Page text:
Amazing how we can all be subject to the same things, yet we don't all fall victims to them.
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  7. #17197
    Signed, Sealed, Delivered prhoshay's Avatar
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    Re: FORT Koffee Klatch

    I, too, preferred the verbal skills and writing; I was encouraged to become a writer, and didn't. It took me going to college to see a whole new, exciting world in math. I never could understand how my friends at my Catholic girls' HS were so good at math. I guess you could call me a 'late bloomer', mathematically speaking.

    I find myself being a little jealous of the girls I tutor who claim that math is one of their favorite subjects....but pleased!
    "...each affects the other, and the other affects the next, and the world is full of stories, but the stories are all one." - Mitch Albom, one helluva writer

    When you throw a rock into a pack of dogs, you know which one you hit by the one that yelps!

  8. #17198
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    Re: FORT Koffee Klatch

    Quote Originally Posted by prhoshay View Post
    About when do girls get the aversion to math? When I was tutoring the children at the center, most of the elementary school girls always listed math as one of their favorite subjects, right along with the boys. Somewhere along the line, that seems to change.
    It absolutely changes in middle school. As a kid I did well in all of my classes, but I always thought I was always stronger in math and science and it ended up leading me to a job in the technology field. I know that when I hit an age where I started becoming more interested in boys, I stopped "advertising" my intelligence. At the time smart girls just weren't the ones that high school boys were interested in. Sadly I don't think we have made all that much progress. The other day my 15 year old son was watching a techie news show about stuff like video games and the Internet. I had thought this channel did more to promote the "hot smart girl" idea, but on this day the girl who was hosting was dressed in skin tight pants and a half-shirt and she was acting like a complete moron.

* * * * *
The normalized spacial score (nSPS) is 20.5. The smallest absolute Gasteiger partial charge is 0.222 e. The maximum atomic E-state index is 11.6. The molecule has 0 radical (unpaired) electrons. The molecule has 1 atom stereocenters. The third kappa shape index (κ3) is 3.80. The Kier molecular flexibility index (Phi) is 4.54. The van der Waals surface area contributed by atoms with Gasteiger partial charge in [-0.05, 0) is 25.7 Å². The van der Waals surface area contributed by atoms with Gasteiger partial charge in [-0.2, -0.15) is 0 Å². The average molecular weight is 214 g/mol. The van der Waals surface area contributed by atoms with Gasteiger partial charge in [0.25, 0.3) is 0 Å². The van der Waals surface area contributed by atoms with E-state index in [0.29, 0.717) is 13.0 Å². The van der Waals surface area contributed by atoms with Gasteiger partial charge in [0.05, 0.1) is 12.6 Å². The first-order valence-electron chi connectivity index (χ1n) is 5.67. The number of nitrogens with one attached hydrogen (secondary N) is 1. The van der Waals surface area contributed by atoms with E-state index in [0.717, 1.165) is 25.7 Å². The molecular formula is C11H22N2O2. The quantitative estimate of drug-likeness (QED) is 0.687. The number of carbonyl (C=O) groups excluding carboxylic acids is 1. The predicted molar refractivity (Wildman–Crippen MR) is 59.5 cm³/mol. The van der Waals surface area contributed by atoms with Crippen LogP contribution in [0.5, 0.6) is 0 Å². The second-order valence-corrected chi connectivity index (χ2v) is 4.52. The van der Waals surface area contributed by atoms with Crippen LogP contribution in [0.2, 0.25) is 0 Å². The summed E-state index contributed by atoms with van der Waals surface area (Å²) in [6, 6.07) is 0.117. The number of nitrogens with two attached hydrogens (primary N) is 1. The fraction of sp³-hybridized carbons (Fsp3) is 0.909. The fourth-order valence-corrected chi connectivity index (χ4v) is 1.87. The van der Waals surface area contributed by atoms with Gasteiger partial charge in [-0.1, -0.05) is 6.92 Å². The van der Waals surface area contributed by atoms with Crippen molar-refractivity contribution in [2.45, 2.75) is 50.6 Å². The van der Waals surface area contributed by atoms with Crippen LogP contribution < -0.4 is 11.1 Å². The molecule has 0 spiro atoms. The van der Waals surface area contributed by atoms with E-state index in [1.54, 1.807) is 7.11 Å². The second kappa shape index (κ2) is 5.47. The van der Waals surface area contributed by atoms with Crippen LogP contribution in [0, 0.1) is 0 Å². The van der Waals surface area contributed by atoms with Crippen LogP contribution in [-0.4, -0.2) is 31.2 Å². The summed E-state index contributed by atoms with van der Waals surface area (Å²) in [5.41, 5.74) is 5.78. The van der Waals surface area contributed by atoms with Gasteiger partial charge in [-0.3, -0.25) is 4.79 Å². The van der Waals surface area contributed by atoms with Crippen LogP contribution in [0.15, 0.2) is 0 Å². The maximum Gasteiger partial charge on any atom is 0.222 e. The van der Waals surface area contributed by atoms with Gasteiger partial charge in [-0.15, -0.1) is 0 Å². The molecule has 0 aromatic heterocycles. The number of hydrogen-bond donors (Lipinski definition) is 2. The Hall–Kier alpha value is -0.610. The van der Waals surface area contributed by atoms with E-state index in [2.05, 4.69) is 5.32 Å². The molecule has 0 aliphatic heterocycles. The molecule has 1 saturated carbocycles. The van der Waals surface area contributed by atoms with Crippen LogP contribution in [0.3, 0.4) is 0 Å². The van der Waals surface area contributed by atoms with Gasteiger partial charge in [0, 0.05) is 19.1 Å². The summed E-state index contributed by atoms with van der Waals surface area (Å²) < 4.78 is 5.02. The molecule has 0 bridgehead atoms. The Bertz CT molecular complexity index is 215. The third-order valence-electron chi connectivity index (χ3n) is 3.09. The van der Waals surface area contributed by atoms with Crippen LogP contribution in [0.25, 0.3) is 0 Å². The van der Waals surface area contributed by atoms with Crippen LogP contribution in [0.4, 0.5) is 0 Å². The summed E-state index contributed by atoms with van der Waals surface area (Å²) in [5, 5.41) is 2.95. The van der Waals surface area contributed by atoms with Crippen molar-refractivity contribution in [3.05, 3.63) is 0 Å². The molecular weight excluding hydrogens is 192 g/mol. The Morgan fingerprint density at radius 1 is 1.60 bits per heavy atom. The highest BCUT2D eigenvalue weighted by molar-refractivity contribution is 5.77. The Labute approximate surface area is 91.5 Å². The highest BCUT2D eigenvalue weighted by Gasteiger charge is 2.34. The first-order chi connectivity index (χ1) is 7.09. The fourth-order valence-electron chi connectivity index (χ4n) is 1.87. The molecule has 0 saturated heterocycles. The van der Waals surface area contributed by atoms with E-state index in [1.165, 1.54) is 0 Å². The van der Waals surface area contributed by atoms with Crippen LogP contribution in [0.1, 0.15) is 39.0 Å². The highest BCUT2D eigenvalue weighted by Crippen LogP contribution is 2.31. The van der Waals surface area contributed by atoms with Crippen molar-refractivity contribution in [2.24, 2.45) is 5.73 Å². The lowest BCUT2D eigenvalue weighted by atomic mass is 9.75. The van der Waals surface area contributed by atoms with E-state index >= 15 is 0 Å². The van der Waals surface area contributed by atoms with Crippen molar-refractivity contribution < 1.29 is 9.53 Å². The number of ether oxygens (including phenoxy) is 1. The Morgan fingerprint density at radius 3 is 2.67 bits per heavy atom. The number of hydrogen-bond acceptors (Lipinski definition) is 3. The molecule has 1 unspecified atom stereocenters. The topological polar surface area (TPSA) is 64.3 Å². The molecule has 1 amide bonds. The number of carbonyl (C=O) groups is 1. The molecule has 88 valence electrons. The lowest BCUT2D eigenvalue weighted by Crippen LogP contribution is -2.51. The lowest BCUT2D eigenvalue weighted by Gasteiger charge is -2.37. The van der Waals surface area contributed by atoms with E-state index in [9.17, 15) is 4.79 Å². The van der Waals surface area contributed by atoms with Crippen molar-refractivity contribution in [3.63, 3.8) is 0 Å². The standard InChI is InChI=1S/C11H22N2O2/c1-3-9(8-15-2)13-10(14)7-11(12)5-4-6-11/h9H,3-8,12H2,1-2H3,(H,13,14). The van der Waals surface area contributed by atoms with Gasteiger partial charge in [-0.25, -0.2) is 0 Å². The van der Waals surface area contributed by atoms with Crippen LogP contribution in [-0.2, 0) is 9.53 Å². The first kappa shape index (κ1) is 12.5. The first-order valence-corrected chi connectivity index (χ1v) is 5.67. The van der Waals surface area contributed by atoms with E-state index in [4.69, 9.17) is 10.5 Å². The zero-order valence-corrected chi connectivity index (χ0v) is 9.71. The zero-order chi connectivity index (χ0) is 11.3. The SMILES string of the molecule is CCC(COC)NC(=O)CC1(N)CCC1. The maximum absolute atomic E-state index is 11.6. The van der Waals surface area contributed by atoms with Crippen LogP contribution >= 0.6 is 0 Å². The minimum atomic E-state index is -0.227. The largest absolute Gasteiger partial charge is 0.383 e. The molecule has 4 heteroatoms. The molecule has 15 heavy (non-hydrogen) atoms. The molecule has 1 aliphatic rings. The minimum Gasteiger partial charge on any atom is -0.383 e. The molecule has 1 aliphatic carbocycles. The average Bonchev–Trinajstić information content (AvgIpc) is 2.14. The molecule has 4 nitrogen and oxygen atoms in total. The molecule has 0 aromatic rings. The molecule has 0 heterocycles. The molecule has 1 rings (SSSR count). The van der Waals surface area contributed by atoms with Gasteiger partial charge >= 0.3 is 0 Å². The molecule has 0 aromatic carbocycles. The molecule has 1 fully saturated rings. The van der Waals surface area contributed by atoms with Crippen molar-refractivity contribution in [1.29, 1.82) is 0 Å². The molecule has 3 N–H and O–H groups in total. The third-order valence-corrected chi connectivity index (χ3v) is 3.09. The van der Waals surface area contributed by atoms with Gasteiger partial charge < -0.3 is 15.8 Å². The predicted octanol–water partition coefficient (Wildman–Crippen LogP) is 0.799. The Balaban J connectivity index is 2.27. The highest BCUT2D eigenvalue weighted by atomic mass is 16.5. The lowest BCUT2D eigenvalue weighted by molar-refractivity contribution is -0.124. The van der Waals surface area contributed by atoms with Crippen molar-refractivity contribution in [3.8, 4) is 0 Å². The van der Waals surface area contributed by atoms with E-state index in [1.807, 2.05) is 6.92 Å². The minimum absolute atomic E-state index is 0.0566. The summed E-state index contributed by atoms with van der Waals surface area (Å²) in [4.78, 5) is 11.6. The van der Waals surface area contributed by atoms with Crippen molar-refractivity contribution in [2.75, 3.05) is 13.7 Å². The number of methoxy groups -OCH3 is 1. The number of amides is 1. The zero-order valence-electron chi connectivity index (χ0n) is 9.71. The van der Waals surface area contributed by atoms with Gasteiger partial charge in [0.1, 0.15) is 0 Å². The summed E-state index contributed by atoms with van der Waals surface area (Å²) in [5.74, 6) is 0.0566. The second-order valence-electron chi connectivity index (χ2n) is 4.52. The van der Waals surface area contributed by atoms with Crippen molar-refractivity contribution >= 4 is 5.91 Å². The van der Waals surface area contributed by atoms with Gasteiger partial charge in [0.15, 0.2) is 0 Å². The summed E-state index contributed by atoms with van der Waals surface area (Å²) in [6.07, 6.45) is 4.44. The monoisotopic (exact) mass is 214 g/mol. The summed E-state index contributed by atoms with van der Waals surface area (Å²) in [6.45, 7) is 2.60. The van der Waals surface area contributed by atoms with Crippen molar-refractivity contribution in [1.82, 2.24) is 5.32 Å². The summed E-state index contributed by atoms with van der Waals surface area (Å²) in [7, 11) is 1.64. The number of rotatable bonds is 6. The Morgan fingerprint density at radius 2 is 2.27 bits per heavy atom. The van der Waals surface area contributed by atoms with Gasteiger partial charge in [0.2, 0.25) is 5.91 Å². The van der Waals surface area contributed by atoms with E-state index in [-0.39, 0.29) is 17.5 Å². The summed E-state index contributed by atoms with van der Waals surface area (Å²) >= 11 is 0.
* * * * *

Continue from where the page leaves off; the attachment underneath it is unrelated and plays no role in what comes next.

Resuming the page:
I currently do a lot of volunteer work with elementary school kids to promote the idea that science is fun and I find it very rewarding. We hope that by getting in with both boys and girls while they are young we can instill the "science and math are fun" attitude rather than the "science and math are hard" attitude that a lot of kids end up with. I also think it is important that, by volunteering, I can put the face of a female scientist in front of these young girls. If the only people they see involved with science and math are men then they are going to think those roles are for men!! The company I work for also does a lot of work promoting STEM (Science Technology Engineering and Math) careers with girls who are in middle and high school.